• R. Attri Instrumentation Design Series (Electronics), Paper No. 2, August 2005Copyrights © 2005 Raman K. AttriIt can be used for detection of any solid item made up of any material covered under other materials.In some cases also detection of pipes & bars etc in the wall or structures. In these applications, wallsare exposed to X-Rays from one side and a film is used to take image of the passed energy on theother side. The X-ray does not pass through metallic rods and bars and wires. Thus on the film anexact replica of the 1:1 2-D map of the solid items beneath the wall cements like pipes and cables etcwould be impressed. A very high energy X-Ray would be needed for such application and hence thearea need to be evacuated before applying X-Ray for object detection. For medical diagnosticapplication like fracture detection or other metallic objects like bullet detection inside the human bodymay require normal setup.Fig [11]: Computer based X-ray Imaging SetupFig [12]: hand-held X-Ray setup for object detection (Courtesy: SYder X-ray Imaging Systems)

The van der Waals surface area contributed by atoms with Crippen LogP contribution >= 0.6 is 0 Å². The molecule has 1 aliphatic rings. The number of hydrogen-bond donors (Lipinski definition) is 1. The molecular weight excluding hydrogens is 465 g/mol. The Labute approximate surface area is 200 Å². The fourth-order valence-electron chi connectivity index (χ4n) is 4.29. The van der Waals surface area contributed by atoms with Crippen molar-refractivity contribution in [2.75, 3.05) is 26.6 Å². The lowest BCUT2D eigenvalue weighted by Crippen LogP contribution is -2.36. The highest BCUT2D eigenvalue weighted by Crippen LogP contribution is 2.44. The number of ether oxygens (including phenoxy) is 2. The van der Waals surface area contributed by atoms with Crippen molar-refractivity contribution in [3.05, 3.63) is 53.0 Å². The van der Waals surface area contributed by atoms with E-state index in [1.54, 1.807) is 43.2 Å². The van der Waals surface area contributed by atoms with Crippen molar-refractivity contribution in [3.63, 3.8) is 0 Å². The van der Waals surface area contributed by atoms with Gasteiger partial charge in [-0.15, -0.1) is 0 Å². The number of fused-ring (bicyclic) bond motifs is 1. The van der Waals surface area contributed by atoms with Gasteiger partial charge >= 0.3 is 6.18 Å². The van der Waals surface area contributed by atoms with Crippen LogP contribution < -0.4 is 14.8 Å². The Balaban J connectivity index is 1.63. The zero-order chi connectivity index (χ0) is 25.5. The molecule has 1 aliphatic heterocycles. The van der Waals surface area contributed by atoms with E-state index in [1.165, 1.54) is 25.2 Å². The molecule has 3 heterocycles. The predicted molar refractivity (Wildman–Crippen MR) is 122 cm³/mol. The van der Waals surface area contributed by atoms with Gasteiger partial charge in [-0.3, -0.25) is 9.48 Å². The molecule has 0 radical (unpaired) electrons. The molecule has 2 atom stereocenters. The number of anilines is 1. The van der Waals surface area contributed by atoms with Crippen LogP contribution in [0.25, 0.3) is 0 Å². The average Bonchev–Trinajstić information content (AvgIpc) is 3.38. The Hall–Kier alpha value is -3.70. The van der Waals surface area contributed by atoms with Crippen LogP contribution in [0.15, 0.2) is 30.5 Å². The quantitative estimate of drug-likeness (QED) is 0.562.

• R. Attri Instrumentation Design Series (Electronics), Paper No. 2, August 2005Copyrights © 2005 Raman K. Attri1.3.2 Ultrasonic Imaging SONAR based hidden Object DetectionThis is same as used in in-the-air and under-water applications. Here range is not important. So arraysize could be very small and there can be trade-offs in the frequencies being used. Here again a 2-Dor 3-D image is created based on the amount of reflection from various materials. It requires only onesurface to operate. Transmitter itself acts as receiver. It can be used for underground applications likedetection of manhole, roads, pipes, dead bodies, cables etc under the soil or snow. One of theinteresting applications of such device is tracing the road after heavy snow fall and clearing the road.Computerized 3-D imaging coupled with sampling at regular intervals can be used to make a video ofmoving objects underneath (e.g. heart movement in medical applications)[7]. A 3-D Ultrasonic-imageby SONAR for locating a metal block underneath other material placed at any orientation is shown inFig [13].Fig [13]: UI SONAR Image taken of metal piece hidden inside othermaterial